You may or may not believe me, but I actually understood these works.

They honestly aren't that hard to understand. They're hard to read.

However, my frustration at not being allowed at the grown-up's conversation was getting worse, because I went to my teachers in high school asking for what they knew about the authors I was reading and . . . they had never heard of any of them. The exception was the teacher of the Gifted program. She immediately wanted to give me an IQ test. Apparently, my IQ went up 35 points between third and tenth grades!

(There is actually an explanation for that, but it has nothing to do with books that change one's life.)

Autographed copy of The Jungle on the novel's fiftieth anniversary, special Socialist Press edition, with personal dedication to Lyndon Johnson administration figure Eric Goldman. Book currently in the Baltimore City College library.
"To all the books I've known before...." An autographed copy of The Jungle.
Teenage lust and a hard rock band led me to a book that then shone like a compass rose, and my famishment for knowledge proved a deeper desire than the visual thrills of the half-dressed cover art, one that eventually became love, which does not desire in order to own. Un-piloted, I set out on a free association of names -- book surfing. The result, eventually, was that when I went to college, my classmates asked me which private school I had attended. When I told them I was from a public school and I just liked reading philosophy, they gave me a wide berth.

However, many of us have had the private lust for footnotes. It's alright; we can admit it. Once I was in the Gifted program, the teacher got me reading T.S. Eliot. In her office, she had her old college textbooks, but I didn't know that's what they were. Still less did I know what it meant that her Norton anthology's spine was in good shape. I simply thought that she, like me, venerated books so much that she, like me, would not open them all the way up, lest their feelings got hurt. At the local book shop, I got a thing called The Norton Anthology of Modern Poetry, edited by Richard Ellmann, and I, um. . . read it. I read it because no one told me not to, just as I read Kant because no one told me I couldn't.

But I had an experience that probably a few of you have had, too. I read "The Waste Land" and had absolutely no idea what it meant. (I still don't know what it means, to tell the truth.) At the end of the poem, though, you can imagine my delight when I saw "Notes." It was a pile of books guaranteed to be "Books Smart People Read." Hooray! Age 16 - 17 was set! I could breathe the air from the wider world, where serious people thought serious things!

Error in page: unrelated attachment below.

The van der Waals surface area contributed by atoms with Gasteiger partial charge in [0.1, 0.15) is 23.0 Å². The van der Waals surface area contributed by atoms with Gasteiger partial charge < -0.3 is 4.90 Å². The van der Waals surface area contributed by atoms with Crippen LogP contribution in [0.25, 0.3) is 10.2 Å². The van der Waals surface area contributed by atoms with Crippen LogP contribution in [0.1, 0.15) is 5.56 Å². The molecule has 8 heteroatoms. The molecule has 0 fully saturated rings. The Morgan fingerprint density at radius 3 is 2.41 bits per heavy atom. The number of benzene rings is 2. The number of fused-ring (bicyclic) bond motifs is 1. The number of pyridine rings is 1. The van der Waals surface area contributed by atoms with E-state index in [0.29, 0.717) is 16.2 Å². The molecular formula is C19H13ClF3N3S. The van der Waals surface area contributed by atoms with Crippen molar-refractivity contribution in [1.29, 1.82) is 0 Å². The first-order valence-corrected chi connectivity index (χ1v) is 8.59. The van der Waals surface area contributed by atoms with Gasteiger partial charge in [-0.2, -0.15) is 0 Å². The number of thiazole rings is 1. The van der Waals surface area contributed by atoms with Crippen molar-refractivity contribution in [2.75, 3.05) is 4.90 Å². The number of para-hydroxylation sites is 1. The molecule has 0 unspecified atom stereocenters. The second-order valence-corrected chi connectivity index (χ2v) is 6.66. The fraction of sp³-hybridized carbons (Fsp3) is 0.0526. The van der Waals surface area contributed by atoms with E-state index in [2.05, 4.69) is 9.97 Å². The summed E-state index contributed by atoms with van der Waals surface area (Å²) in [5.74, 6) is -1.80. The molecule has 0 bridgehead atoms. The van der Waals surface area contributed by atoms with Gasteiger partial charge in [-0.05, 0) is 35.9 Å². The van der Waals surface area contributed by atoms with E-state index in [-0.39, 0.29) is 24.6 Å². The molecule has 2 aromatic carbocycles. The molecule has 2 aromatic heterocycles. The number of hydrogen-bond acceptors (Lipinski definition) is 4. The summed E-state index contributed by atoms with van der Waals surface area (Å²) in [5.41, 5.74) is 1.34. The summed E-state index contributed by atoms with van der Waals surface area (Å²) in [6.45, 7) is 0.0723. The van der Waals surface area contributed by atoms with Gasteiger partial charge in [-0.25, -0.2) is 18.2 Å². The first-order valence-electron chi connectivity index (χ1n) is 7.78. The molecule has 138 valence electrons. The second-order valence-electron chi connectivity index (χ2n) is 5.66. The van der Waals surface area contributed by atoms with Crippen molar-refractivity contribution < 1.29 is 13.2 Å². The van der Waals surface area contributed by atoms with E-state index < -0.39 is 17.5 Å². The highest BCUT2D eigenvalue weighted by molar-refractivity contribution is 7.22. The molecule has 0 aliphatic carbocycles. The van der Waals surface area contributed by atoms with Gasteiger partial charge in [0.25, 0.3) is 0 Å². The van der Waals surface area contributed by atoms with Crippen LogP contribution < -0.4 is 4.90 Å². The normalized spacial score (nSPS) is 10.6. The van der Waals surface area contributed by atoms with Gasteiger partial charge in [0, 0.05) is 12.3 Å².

How many copies do you reckon Jessie L. Weston sold of From Ritual to Romance? Mythographic anthropology from 1920 discussing the Osiris/Isis myth and the Grail, and it's still in print? If you believe it's due to the virtues of the scholarship, then maybe you'll believe the TEA Party is a grass roots movement. How many people chased down The Golden Bough because of Eliot's "Notes?" How many people besides me went chasing down French Symbolists and Arthur Symonds because of Eliot? Thanks to the "Notes," Jungian views of archeology permeated popular culture for forty years.

How many of you got an education from chasing footnotes? How many found yourselves better off for the frustration of being untutored? How many are not ashamed of formerly saying "jung" with a hard J and "Nits chuh?" How many, like a student I heard giving a senior thesis, said "je-soots" for "Jesuits?" These are badges of honor! Say it wrong, say it loud, and say it proud.

So important is the autodidact, especially to democracy and wealth equality, that hypertext was designed, once upon a time, to link all our footnotes together. It used to allow the lost fourteen year olds and weary textual critics to go from a text to its allusions, then sources in full, and to those works' sources. Once, we were supposed to surf from product to source to cognate. That was before clicks were monetized and sites began trying to keep people inside their .com's, but that lust for footnotes is still there, perhaps in Wikipedia, perhaps in a future project, but it will never die out.

I know you have a tale to tell. Let's share our testimony to the seeds that grow wild, not the gardens. Perhaps you heard about an author's "influences," then learned of new influences, then new ones and had a book turn itself from an entertainment to a key while it was still in your hands, or perhaps you followed a rock band's lyrics or name and fell into a sea of good reading, challenging thinking, and new horizons.